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Steve Chiotakis: We're gonna get a take on the global perspective. What's happening in business and economics around the world and how it affects the United States. British oil giant BP seems to be containing the oil gusher again -- after a collision of some of its equipment a mile under the surface of the Gulf of Mexico. For a time yesterday, oil was spewing at previously high levels until a fix was made.
A complete fix, of course, would help give company CEO Tony Hayward his life back. But for now, he's out of the spotlight. The beleaguered exec is no longer running the British oil giant's cleanup operations. From London, Stephen Beard has more.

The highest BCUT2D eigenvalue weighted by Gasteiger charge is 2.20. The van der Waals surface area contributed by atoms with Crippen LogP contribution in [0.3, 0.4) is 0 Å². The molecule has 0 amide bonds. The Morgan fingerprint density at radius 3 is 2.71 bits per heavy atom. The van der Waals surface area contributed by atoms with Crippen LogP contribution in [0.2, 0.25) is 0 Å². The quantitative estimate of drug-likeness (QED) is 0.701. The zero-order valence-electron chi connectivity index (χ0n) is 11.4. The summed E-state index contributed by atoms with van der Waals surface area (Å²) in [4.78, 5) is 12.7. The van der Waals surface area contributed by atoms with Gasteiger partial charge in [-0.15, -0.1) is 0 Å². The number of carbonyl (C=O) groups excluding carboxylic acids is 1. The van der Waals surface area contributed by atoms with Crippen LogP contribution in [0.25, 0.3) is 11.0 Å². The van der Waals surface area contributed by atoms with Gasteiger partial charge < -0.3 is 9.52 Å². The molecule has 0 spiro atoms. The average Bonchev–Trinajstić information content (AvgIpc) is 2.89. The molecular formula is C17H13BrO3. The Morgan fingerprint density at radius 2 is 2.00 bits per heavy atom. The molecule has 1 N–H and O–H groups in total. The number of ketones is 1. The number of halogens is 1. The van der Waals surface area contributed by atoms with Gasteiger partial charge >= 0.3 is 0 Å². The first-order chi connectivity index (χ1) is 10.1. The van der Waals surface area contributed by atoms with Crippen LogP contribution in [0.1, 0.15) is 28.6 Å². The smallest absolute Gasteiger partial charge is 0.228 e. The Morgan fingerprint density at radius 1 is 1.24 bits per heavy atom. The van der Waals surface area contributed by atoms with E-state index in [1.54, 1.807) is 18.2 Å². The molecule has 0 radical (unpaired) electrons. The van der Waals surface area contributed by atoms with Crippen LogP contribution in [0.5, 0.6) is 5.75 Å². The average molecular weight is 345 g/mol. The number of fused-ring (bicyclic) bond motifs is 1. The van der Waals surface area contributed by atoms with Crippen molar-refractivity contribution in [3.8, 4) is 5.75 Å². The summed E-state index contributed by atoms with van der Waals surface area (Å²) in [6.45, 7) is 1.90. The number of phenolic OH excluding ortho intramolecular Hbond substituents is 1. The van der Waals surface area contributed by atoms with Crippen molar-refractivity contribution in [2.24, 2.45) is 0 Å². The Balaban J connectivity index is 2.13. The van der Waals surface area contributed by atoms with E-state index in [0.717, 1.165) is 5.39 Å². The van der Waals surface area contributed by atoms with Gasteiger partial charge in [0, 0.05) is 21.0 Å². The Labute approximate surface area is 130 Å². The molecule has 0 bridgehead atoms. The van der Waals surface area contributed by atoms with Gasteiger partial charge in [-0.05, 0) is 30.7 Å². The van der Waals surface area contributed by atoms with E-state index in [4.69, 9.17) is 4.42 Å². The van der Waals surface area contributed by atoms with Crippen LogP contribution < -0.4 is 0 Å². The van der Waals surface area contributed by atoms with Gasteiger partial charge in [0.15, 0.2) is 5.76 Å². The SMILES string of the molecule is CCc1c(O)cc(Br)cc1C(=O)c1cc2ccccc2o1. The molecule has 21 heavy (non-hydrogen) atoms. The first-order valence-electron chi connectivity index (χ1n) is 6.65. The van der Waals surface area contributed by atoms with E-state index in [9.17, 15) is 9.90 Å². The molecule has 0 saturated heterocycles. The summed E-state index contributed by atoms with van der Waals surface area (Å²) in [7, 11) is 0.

Stephen Beard: Once he was everywhere -- on the Gulf Coast, on Capitol Hill, on the nightly TV news. Then suddenly, Tony Hayward disappeared. He failed to show-up at a major oil industry gathering in London. Another public appearance was also cancelled.
Now we know why. Hayward has been replaced. Not as chief executive, but as BP's boss in the Gulf. That job has now gone to an American BP executive who comes from Mississippi. This just may help the company's shatttered reputation, says oil analyst Nick McGregor:
Nick McGregor: They'll be a greater degree of empathy when people see somebody who is from one of the Gulf states standing there and saying BP cares about what's happening here.
But still, the question remains: Where is Tony Hayward? BP's press office says they never comment on the chief executive's whereabouts. But one commentator here reckons that Hayward is enjoying his lower profile and sailing his yacht on the unpolluted waters off the southern coast of England.
In London, this is Stephen Beard for Marketplace.